Uncut Gems Review

Let me take a moment to explain about anxiety. Imagine for a moment your brain is not housed inside a head, and is instead housed inside a beehive, where the bees tend to hold a lot of raves and shout your biggest failings to you at all hours of the day. That is what anxiety feels like, to me at least.

I bring this up because Uncut Gems is essentially that, a two-hour anxiety attack which a lot of people seem to have enjoyed immensely, and to which I couldn’t really invest.

But we get ahead of ourselves, let’s lay some groundwork shall we?

Uncut Gems is the new film from the Safdie brothers, the guys responsible for Good Time, the 2017 crime caper that helped show the world how far Robert Pattinson has come since he was a sparkly vampire with no personality.

It focuses on a jewellery dealer, Howard Ratner (Adam Sandler) who suffers with a crippling gambling addiction which has left him several thousands of dollars in debt; through a number of contrivances he ends up in possession of a very valuable gem which could solve all his problems, but in reality they make them all so much worse.

There was an overwhelming feeling present in both this film and Good Time, and that is pressure. The audience is made to feel under pressure as much as the main characters. This can be achieved by characterisation, and the choices characters make, as well as with several filmmaking techniques, such as multiple close-ups and jerker camera movement. In this case, it uses all of the above, it has a hyper-realistic, yet fantastical feel to the way it’s filmed that, at times, made my teeth itch. It’s a difficult feeling to describe, but imagine you’re trapped in a rickety elevator with the characters, and that’s roughly the feeling of nausea it causes.

Whereas this has in the past immersed me in films, as long as I’m feeling something then I know the film is working on some level, but I just felt very detached from this film, I found it very difficult to invest in the characters and all I was left with was the anxious feeling of knowing something terrible is about to happen, as well as all the ‘head full of bees’ business I alluded to in the opening paragraph, which occurs whenever there’s a dialogue heavy scene, as all the characters talk over each other and it makes it difficult to focus on one thing.

Maybe the film is doing its job too well in this case, maybe this was the intended outcome, in which case bully for the directors for achieving their vision, but it doesn’t mean I’m entertained, which is what, I remind you, films are for.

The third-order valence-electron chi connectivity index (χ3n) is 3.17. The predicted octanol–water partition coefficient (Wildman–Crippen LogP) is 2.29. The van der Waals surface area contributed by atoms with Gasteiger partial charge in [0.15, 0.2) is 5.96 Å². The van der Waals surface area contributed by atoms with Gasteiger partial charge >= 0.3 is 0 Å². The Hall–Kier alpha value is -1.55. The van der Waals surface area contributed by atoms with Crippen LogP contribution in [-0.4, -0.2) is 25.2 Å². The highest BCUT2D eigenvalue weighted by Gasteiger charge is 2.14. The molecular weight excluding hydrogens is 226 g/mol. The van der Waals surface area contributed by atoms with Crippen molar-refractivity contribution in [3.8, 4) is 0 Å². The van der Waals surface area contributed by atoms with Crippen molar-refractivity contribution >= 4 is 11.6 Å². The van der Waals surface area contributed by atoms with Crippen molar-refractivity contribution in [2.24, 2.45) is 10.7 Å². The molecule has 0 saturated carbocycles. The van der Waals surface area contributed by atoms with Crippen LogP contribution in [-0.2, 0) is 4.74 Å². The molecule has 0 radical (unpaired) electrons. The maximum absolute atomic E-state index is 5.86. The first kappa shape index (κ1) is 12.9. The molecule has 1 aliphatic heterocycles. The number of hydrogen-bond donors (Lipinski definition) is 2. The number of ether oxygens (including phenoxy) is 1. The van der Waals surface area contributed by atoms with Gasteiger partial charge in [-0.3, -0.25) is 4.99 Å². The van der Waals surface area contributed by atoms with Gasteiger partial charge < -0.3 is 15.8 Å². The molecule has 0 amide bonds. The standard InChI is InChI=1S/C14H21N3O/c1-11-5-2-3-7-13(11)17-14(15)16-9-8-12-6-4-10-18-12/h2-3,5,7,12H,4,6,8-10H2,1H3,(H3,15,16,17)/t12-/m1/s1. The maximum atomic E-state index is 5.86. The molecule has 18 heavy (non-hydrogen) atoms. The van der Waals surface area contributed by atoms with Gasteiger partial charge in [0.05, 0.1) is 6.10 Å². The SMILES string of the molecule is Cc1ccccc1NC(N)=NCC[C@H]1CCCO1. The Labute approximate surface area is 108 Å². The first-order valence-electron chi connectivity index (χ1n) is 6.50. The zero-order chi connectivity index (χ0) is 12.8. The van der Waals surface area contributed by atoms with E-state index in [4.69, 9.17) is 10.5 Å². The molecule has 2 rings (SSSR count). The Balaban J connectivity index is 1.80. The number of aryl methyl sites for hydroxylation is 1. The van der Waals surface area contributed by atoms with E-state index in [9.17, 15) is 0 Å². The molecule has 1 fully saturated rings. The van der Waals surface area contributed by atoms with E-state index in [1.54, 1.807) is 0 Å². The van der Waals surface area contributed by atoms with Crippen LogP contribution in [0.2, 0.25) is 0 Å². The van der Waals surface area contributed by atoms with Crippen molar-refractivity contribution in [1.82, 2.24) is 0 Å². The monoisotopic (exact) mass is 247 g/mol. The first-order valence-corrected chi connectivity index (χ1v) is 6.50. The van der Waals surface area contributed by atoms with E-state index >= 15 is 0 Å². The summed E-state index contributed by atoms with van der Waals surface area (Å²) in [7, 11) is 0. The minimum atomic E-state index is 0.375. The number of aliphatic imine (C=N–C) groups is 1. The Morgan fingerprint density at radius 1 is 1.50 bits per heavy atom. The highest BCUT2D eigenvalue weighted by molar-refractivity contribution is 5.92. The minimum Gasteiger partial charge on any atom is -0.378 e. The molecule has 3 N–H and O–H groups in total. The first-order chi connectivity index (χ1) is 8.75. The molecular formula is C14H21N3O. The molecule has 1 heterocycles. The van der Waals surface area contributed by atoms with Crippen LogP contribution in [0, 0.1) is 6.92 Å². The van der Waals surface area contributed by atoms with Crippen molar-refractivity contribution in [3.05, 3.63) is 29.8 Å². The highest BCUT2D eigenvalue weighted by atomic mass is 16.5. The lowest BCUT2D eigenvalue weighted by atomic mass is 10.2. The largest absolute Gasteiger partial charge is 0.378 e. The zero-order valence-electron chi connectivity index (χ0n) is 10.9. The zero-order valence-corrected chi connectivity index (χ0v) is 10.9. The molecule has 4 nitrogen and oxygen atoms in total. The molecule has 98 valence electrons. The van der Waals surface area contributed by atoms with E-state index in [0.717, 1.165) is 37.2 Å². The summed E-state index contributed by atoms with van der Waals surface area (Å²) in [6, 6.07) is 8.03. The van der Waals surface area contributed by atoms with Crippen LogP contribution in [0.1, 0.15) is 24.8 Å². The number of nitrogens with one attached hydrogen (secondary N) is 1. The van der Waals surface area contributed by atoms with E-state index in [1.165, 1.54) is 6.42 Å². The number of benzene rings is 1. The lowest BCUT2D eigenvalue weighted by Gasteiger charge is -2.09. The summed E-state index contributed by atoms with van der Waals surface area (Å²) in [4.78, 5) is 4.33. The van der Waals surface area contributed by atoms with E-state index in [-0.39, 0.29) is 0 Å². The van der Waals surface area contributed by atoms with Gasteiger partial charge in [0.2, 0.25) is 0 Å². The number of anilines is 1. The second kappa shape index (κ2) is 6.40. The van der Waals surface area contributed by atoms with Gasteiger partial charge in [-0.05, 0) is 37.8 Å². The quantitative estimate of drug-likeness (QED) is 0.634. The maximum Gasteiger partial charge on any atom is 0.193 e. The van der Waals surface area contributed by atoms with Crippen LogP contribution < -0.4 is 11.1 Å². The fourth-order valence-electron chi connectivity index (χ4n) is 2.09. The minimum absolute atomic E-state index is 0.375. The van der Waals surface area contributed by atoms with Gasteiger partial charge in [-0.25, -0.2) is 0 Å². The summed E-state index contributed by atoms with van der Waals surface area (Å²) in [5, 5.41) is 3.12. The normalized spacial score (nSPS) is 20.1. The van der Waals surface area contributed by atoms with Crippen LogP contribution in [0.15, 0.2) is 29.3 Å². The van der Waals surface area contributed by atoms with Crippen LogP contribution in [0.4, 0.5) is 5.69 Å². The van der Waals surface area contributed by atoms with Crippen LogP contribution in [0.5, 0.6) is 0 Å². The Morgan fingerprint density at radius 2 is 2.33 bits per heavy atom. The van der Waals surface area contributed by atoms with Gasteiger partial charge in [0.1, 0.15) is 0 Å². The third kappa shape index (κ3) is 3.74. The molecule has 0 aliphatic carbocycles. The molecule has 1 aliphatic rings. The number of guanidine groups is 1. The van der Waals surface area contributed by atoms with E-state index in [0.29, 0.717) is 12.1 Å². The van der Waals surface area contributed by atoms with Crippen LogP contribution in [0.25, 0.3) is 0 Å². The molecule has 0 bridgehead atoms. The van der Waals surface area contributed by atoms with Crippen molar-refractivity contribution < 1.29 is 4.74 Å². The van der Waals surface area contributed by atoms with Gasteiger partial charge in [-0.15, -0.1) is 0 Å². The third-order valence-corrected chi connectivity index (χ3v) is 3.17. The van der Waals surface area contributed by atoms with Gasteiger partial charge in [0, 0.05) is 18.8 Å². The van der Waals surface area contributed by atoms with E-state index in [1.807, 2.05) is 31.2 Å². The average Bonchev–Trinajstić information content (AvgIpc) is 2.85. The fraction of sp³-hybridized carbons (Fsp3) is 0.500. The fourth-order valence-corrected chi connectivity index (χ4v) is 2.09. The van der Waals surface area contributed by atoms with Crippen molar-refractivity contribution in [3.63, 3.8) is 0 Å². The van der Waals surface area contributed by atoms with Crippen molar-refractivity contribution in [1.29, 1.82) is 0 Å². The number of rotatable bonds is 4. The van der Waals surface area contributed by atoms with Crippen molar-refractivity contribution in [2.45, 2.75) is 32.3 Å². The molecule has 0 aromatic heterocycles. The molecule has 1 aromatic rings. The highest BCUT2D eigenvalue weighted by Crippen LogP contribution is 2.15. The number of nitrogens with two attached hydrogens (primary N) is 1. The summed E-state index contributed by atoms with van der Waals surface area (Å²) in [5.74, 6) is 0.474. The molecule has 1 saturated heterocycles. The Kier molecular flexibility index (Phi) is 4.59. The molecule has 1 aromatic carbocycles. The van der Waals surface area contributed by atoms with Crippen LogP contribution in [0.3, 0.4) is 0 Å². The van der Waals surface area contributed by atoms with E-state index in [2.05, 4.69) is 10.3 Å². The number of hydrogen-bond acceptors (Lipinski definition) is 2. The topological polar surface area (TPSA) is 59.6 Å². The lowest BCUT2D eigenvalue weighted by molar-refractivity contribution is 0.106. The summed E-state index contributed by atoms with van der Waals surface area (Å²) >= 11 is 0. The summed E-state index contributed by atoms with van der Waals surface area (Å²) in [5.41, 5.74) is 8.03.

As I said, I found the characters difficult to like and empathise with. Don’t get me wrong, they’re very well acted, Sandler in particular is a revelation, and a million miles away from his comedic nadir, but his character is an arse, and not even a likeable arse, as some characters are. He’s a volatile mess of a character who shouts at his problems in the hope they’ll go away, rather than face up to them. Maybe my main frustration is that you want him to do the sensible and blatantly obvious thing to improve his life, but he’s so set on self-destruction that he carries on down his path of lying and gambling, until even his wife says she can’t stand to look at him.

This doesn’t make him sympathetic, it makes him frustrating, and if you tell me that’s the point, I’ll tell you to stop being so pretentious.

A film that actively makes me anxious could be, and has been, a positive thing. So long as it has a compelling narrative with characters we can connect with, and while this film has several things that really make me want to like it (its leading performance and cinematography for example) it’s abrasiveness and obtuseness that makes it difficult for me to invest.

Maybe it’s just me and I’ve missed the point, there were aspects I enjoyed about it, despite my comparisons to bees and their proximity to my brain, I like the dialogue, it feels natural and fresh, even if it is occasionally confusing. Then there’s Sandler, who is sensational, something I never thought I’d say again, but it just doesn’t come together well for me, I’m glad I saw it, and I’m sure others will get more out of it than I will, but I couldn’t get behind the characters, and as a result the film leaves me cold.

Still, as a film it is more worth your time than the usual mainstream fare, and there are glimpses of greatness shimmering away like the titular gems, it just feels like there’s too much rock covering the diamonds.

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